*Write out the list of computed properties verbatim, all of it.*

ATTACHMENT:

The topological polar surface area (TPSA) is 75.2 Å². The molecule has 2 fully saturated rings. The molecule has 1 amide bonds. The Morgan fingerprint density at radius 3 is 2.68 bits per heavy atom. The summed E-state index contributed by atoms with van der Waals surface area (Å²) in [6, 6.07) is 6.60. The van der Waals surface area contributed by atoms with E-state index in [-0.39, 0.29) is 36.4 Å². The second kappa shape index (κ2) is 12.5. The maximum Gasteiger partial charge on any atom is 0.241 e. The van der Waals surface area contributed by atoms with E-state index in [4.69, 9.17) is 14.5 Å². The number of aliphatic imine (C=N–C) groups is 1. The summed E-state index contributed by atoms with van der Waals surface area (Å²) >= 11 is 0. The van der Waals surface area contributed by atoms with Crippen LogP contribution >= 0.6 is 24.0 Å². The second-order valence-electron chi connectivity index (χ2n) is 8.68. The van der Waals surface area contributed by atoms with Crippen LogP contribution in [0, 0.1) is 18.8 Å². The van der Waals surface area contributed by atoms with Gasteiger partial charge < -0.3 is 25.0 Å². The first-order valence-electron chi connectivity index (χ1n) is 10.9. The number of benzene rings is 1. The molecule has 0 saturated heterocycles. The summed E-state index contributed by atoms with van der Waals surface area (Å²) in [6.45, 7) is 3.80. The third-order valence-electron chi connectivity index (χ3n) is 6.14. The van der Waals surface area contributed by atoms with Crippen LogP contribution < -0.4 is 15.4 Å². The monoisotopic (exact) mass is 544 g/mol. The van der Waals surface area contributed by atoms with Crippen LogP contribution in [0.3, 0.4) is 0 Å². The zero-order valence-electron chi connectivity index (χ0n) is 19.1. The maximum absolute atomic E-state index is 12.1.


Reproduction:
The topological polar surface area (TPSA) is 75.2 Å². The molecule has 2 fully saturated rings. The molecule has 1 amide bonds. The Morgan fingerprint density at radius 3 is 2.68 bits per heavy atom. The summed E-state index contributed by atoms with van der Waals surface area (Å²) in [6, 6.07) is 6.60. The van der Waals surface area contributed by atoms with E-state index in [-0.39, 0.29) is 36.4 Å². The second kappa shape index (κ2) is 12.5. The maximum Gasteiger partial charge on any atom is 0.241 e. The van der Waals surface area contributed by atoms with E-state index in [4.69, 9.17) is 14.5 Å². The number of aliphatic imine (C=N–C) groups is 1. The summed E-state index contributed by atoms with van der Waals surface area (Å²) >= 11 is 0. The van der Waals surface area contributed by atoms with Crippen LogP contribution >= 0.6 is 24.0 Å². The second-order valence-electron chi connectivity index (χ2n) is 8.68. The van der Waals surface area contributed by atoms with Crippen LogP contribution in [0, 0.1) is 18.8 Å². The van der Waals surface area contributed by atoms with Gasteiger partial charge < -0.3 is 25.0 Å². The first-order valence-electron chi connectivity index (χ1n) is 10.9. The number of benzene rings is 1. The molecule has 0 saturated heterocycles. The summed E-state index contributed by atoms with van der Waals surface area (Å²) in [6.45, 7) is 3.80. The third-order valence-electron chi connectivity index (χ3n) is 6.14. The van der Waals surface area contributed by atoms with Crippen LogP contribution < -0.4 is 15.4 Å². The monoisotopic (exact) mass is 544 g/mol. The van der Waals surface area contributed by atoms with Crippen LogP contribution in [0.3, 0.4) is 0 Å². The zero-order valence-electron chi connectivity index (χ0n) is 19.1. The maximum absolute atomic E-state index is 12.1.